During Reyes’ appearance in court late last week, prosecutors noted his long criminal history, and asked that he be given 10 years in prison for delivery of a controlled substance.
On the second charge, of introducing contraband in the second-degree, the request was for five years, and for conspiracy to deliver a controlled substance, one year, with all sentences to start at the same time.
In their sentencing recommendation, prosecutors set out a life of crime that began when Reyes was 13.
Reyes has 23 prior felony convictions, with six residential burglary convictions in King County while he was a juvenile, followed by 17 more felonies in King and Pierce counties from 2018 through 2019. His convictions as an adult include burglary, unlawful possession of firearms, motor vehicle theft, possession of a controlled substance with intent to deliver, and possession of a stolen vehicle.
Prosecutors noted that he pulled his brother and sister “into his criminal enterprise” of smuggling drugs into prison — neither had a history of felony crime — as Reyes tried to build a “nest egg” of cash he could have when he got out of custody.
Reyes’ appearance in court Friday was a holdover from the previous week, when sentencing was delayed after Reyes’ attorney, Julian St. Marie, called in sick to court and the hearing was delayed a week.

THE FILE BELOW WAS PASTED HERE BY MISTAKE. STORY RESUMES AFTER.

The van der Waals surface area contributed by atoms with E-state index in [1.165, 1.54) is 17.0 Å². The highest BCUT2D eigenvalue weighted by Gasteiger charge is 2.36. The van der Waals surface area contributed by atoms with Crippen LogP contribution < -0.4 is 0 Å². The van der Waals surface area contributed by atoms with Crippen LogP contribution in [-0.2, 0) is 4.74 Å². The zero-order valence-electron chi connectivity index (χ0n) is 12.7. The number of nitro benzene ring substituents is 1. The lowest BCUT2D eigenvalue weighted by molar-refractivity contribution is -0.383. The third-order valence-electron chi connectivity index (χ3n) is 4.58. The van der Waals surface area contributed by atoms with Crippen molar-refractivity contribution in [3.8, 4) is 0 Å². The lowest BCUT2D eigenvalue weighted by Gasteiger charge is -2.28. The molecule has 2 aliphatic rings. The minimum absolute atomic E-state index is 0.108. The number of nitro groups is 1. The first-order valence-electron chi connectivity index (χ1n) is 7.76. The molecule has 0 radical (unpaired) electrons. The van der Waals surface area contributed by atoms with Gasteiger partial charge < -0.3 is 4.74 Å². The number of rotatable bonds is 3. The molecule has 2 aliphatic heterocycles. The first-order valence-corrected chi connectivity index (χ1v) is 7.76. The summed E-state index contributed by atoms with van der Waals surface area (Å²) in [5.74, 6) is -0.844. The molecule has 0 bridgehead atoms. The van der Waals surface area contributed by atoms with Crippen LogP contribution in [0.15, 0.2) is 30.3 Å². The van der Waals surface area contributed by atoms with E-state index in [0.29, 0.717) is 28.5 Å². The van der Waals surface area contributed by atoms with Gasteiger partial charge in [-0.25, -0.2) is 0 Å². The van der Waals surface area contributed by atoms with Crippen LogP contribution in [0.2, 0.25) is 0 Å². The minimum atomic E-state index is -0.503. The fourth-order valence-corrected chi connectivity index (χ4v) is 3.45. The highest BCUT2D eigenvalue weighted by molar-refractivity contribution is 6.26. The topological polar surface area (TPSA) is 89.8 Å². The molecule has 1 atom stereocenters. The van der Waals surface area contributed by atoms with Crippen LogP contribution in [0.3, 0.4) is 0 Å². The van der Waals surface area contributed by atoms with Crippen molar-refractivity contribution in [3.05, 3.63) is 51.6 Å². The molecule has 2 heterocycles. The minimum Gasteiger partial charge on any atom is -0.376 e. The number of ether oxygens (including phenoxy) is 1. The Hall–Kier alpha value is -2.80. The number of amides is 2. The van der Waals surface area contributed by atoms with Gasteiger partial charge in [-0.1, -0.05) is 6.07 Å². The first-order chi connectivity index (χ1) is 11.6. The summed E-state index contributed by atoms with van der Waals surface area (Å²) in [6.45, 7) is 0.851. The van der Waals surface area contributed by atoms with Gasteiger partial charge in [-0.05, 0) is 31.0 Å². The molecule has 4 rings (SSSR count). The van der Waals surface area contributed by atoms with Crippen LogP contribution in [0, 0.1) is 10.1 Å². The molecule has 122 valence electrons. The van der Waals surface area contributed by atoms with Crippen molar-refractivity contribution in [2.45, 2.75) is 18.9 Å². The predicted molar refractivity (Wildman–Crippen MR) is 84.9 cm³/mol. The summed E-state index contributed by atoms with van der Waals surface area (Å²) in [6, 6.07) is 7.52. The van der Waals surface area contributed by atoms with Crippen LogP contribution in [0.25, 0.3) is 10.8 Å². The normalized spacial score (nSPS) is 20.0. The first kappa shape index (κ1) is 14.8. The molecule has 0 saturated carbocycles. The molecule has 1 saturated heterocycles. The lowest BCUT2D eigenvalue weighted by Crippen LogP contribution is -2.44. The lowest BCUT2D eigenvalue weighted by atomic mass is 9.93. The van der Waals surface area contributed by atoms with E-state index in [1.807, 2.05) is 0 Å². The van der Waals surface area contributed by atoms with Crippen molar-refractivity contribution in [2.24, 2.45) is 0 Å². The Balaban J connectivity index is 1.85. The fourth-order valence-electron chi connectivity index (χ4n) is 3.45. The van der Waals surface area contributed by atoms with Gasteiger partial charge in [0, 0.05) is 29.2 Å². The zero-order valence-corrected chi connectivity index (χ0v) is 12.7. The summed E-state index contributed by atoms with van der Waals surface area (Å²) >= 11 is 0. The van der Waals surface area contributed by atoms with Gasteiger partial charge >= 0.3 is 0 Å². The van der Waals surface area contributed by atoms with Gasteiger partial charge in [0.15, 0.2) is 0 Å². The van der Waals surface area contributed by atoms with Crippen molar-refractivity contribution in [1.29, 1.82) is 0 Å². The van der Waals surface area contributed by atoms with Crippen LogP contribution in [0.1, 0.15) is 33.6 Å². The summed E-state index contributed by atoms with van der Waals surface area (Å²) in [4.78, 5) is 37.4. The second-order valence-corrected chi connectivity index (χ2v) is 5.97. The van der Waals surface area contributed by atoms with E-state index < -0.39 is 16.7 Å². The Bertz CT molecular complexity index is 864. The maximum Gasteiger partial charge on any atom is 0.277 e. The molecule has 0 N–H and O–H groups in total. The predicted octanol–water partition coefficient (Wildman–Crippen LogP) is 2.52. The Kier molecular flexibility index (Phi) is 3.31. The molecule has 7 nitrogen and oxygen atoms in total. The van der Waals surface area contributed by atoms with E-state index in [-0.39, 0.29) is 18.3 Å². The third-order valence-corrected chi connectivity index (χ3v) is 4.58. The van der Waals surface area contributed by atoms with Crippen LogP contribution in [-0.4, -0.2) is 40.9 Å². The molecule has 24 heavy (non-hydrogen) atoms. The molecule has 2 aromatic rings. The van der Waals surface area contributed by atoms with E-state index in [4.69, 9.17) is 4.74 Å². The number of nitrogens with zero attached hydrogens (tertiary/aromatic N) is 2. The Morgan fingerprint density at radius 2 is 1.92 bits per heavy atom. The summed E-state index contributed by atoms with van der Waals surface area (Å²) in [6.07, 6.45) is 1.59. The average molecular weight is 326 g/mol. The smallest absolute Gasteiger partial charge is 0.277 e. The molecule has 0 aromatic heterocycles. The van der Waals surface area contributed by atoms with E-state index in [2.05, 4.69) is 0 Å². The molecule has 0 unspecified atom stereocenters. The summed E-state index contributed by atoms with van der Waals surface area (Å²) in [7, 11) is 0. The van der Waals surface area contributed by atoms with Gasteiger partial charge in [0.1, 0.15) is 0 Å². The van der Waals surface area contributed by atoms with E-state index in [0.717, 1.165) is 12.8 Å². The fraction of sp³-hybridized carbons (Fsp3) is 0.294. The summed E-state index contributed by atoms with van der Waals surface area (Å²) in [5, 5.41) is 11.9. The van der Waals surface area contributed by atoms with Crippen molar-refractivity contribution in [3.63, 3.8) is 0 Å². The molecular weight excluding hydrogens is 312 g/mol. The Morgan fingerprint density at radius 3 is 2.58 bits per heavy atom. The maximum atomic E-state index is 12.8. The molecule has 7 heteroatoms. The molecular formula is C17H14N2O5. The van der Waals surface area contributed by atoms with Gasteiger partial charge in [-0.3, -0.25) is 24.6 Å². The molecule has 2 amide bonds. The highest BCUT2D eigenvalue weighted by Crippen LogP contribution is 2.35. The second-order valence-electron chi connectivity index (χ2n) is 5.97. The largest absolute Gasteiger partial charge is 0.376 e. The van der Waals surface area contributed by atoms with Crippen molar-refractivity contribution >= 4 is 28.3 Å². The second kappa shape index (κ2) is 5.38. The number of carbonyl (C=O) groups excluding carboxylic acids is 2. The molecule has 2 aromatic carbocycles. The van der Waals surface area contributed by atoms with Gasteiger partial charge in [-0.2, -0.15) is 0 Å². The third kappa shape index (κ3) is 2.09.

Friday’s hearing was expanded to include
St. Marie’s request for a new trial for Reyes, alleging he did not get a fair trial due to misconduct by prosecutors, and errors made by the judge during the December trial. St. Marie has claimed prosecutors waited too long to give her transcripts made from recordings of Reyes’ phone calls in prison with others involved in the drug plan.
St. Marie asked Harper to push back sentencing again Friday, noting the poor health of the defendant.
“He is really ill. He advised jail staff that he had been throwing up all morning,”
St. Marie said.
He also complained of chest pains, she said.
“In light of my client’s condition I am duty-bound to ask for a continuance,” St. Marie added. “I think he really should see a doctor.”
A corrections officer who tried to retrieve Reyes from his cell for his court appearance noted he had not noticed any vomit in the cell earlier that morning.